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one side of her disk and reappear on the other, This is termed an occultation, and is of practical use in determining the difference of longitude between various places on the earth.

Lunar Seasons; Day And Night, Etc.—As the moon's axis is so nearly perpendicular to her orbit, she cannot properly be said to have any change of seasons. During nearly fifteen of our days, the sun pours down its rays unmitigated by any atmosphere to temper them. To this long, torrid day succeeds a night of equal length and polar cold. How strange the lunar appearance would be to us! The disk of the sun seems sharp and distinct. The sky is black and overspread with stars even at midday. There is no twilight, for the sun bursts instantly into day, and after a fortnight's glare, as suddenly gives place to night; no air to conduct sound, no clouds, no winds, no rainbow, no blue sky, no gorgeous tinting of the heavens at sunrise and sunset, no delicate shading, no soft blending of colors, but only sharp outlines of sun and shade.

What a bleak waste! A barren, voiceless desert! The nights, however, of the visible hemisphere must be brilliantly illuminated by the earth, while its phases "serve well as a clock—a dial all but fixed in the same part of the heavens, like an immense lamp, behind which the stars slowly defile along the black sky."

Telescopic Features.—The lunar landscape is yet more wonderful than its other physical features

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Even with the naked eye we see on its surface bright spots—the summits of lofty mountains, gilded by the first rays of the sun—and darker portions, low plains yet lying in comparative shadow. The telescope reveals to us a region torn and shattered by fearful, though now extinct* volcanic action. Everywhere the crust is pierced by craters, whose irregular edges and rents testify to the convulsions our satellite has undergone at some past time.

Mountains.—The heights of more than 1,000 of these lunar mountains have been measured, some of which exceed 20,000 feet. The shadows of the mountains, as the sun's rays strike them obliquely, are as distinctly perceived as that of an upright staff when placed opposite the sun. Some of these are insulated peaks that shoot up solitary and alone from the centre of circular plains; others are mountain ranges extending hundreds of miles. Most of the lunar elevations have received names of men distinguished in science. Thus we find Plato, Aristarchus, Copernicus, Kepler, and Newton, associated however with the Apennines, Carpathians, etc.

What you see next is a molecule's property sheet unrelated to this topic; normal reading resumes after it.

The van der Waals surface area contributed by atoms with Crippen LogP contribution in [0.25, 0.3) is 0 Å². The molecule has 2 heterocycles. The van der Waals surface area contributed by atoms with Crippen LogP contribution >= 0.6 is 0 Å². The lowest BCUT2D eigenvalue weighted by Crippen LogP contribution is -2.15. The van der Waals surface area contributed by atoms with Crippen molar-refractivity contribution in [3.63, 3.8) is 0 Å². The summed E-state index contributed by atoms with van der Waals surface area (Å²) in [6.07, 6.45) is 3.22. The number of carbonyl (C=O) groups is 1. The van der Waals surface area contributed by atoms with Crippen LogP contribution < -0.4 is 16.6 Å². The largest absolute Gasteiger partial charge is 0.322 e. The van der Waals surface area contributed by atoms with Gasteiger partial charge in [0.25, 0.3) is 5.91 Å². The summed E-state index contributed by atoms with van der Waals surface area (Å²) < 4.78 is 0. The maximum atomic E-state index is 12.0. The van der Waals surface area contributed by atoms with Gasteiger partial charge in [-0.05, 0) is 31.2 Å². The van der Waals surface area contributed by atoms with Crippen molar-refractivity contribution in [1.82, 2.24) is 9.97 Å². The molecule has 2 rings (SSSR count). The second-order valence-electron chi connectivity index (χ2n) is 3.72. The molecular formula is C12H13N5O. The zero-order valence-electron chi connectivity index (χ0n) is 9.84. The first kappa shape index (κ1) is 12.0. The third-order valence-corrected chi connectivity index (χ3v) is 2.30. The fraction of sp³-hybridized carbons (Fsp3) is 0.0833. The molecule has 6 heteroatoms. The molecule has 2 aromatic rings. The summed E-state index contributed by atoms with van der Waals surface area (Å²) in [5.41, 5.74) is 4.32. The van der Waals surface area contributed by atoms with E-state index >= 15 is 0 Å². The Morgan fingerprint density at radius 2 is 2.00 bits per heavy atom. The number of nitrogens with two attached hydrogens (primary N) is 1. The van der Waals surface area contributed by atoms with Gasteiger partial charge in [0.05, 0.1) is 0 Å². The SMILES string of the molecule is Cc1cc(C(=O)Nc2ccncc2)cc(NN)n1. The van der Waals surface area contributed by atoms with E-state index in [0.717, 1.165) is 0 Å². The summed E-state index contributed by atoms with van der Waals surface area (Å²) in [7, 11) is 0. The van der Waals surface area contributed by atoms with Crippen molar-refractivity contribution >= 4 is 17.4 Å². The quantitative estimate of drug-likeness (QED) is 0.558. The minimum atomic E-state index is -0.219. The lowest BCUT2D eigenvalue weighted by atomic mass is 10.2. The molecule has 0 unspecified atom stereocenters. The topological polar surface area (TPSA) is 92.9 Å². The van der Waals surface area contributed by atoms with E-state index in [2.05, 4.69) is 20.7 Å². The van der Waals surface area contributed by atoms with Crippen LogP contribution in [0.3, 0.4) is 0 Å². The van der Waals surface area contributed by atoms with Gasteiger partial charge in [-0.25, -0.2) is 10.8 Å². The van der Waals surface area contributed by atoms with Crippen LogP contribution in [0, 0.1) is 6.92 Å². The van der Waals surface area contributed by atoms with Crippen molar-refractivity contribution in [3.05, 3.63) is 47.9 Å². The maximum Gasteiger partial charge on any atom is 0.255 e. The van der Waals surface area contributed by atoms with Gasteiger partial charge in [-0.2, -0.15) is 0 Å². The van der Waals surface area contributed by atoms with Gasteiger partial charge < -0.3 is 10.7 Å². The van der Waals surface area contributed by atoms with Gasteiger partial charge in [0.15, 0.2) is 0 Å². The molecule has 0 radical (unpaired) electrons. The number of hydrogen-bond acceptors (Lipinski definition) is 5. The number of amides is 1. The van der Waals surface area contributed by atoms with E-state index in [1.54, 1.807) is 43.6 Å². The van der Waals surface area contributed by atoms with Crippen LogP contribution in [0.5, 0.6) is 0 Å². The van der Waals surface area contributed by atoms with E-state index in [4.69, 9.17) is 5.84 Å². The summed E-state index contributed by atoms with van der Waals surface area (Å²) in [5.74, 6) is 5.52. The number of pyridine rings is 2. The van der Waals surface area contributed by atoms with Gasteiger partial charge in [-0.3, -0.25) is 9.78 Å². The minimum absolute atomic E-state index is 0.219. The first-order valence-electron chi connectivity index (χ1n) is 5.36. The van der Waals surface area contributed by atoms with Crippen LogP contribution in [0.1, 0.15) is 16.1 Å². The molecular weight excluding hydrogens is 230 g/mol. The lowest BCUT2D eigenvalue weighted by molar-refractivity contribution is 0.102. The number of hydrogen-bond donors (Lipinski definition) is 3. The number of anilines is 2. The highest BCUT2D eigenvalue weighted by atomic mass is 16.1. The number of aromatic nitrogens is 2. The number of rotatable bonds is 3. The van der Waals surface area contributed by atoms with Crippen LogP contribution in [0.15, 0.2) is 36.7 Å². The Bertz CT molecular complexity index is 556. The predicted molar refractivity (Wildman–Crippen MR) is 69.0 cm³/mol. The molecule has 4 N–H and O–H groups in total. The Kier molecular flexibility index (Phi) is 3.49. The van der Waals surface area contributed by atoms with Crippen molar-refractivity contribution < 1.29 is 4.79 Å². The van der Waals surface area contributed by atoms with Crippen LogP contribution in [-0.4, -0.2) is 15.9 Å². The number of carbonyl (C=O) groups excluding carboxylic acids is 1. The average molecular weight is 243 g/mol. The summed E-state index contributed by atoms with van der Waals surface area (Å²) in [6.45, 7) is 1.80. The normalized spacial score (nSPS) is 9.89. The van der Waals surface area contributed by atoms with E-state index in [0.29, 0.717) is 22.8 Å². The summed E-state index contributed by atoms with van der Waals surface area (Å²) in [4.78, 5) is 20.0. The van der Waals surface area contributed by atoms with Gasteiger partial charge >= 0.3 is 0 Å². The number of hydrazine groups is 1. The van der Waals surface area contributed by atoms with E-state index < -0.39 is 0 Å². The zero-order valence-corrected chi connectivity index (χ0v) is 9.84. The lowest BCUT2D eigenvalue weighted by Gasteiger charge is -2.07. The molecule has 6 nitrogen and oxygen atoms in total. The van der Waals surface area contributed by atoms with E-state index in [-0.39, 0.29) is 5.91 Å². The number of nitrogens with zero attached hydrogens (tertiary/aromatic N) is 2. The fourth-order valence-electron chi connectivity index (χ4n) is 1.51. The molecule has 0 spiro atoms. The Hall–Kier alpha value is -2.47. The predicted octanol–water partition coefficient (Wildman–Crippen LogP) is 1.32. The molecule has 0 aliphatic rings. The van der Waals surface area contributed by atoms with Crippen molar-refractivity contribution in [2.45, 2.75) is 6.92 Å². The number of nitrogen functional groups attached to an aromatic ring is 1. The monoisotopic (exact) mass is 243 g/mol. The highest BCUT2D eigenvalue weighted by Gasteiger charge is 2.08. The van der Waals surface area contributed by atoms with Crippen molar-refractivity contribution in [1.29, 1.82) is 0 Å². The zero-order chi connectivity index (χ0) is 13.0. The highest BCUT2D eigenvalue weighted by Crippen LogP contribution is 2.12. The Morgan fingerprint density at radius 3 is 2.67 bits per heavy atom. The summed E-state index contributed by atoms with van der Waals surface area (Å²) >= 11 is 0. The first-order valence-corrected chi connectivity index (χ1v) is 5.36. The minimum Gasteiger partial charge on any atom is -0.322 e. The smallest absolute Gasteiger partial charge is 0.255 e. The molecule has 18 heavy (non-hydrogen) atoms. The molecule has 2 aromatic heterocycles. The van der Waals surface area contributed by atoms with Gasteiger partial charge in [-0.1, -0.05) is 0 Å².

Gray plains or seas.—These are analogous to our prairies. They were formerly supposed to be sheets of water, but have more recently been found to ex

* Several distinguished astronomers assert, however, that the crater Linnaeus has undergone of late certain marked changes. Its sides seem to have fallen in, and the interior to have become filled up, as if by a new eruption. It is said to present an appearance similar to that of the Sea of Serenity.

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hibit the uneven appearances of a plain, instead of the regular curve of bodies of water. The former names have been retained, and we find on lunar maps the "Sea of Tranquillity," the "Sea of Nectar," "Sea of Serenity," etc.

Bills, luminous bands.—The latter are long bright streaks, irregular in outline and extent, which radiate in every direction from Tycho, Kepler, and other mountains; the former are similar, but are sunken, and have sloping sides, and were at first thought to be ancient river-beds. Their exact nature is yet a mystery.

Graters.—These constitute by far the most curious feature of the lunar landscape. They are of volcanic origin, and usually consist of a cup-like basin, with a conical elevation in the centre. Some of the craters have a diameter of over 100 miles. They are great walled plains, sunk so far behind huge volcanic ramparts, that the lofty wall which surrounds an observer at the centre would be beyond his horizon. Other craters are deep and narrow,—as Newton, which is said to be about four miles in depth,— so that neither earth nor sun is ever visible from a great part of the bottom. The appearance of these craters is strikingly shown in the accompanying view of the region to the southeast of Tycho. (Fig. 46.)

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